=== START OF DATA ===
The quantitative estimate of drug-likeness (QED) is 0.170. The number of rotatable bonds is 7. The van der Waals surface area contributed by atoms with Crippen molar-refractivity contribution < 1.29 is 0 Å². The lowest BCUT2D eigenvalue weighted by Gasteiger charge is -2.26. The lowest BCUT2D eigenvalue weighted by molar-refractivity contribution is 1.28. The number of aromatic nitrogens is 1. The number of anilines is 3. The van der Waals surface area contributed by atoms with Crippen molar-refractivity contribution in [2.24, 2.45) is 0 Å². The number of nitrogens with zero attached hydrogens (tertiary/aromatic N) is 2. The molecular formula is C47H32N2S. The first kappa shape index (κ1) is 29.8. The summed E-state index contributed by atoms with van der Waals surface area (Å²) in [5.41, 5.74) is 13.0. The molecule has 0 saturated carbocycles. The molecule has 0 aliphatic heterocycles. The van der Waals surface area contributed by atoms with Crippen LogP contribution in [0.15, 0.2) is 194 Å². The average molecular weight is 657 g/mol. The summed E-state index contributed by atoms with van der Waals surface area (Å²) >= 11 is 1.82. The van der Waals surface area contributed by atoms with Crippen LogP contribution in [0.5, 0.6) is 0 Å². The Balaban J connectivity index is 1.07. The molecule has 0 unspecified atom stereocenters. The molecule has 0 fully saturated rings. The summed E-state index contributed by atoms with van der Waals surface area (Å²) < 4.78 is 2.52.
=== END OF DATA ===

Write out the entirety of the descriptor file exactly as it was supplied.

The quantitative estimate of drug-likeness (QED) is 0.170. The number of rotatable bonds is 7. The van der Waals surface area contributed by atoms with Crippen molar-refractivity contribution < 1.29 is 0 Å². The lowest BCUT2D eigenvalue weighted by Gasteiger charge is -2.26. The lowest BCUT2D eigenvalue weighted by molar-refractivity contribution is 1.28. The number of aromatic nitrogens is 1. The number of anilines is 3. The van der Waals surface area contributed by atoms with Crippen molar-refractivity contribution in [2.24, 2.45) is 0 Å². The number of nitrogens with zero attached hydrogens (tertiary/aromatic N) is 2. The molecular formula is C47H32N2S. The first kappa shape index (κ1) is 29.8. The summed E-state index contributed by atoms with van der Waals surface area (Å²) in [5.41, 5.74) is 13.0. The molecule has 0 saturated carbocycles. The molecule has 0 aliphatic heterocycles. The van der Waals surface area contributed by atoms with Crippen LogP contribution in [0.15, 0.2) is 194 Å². The average molecular weight is 657 g/mol. The summed E-state index contributed by atoms with van der Waals surface area (Å²) >= 11 is 1.82. The van der Waals surface area contributed by atoms with Crippen LogP contribution in [0.5, 0.6) is 0 Å². The Balaban J connectivity index is 1.07. The molecule has 0 unspecified atom stereocenters. The molecule has 0 fully saturated rings. The summed E-state index contributed by atoms with van der Waals surface area (Å²) < 4.78 is 2.52.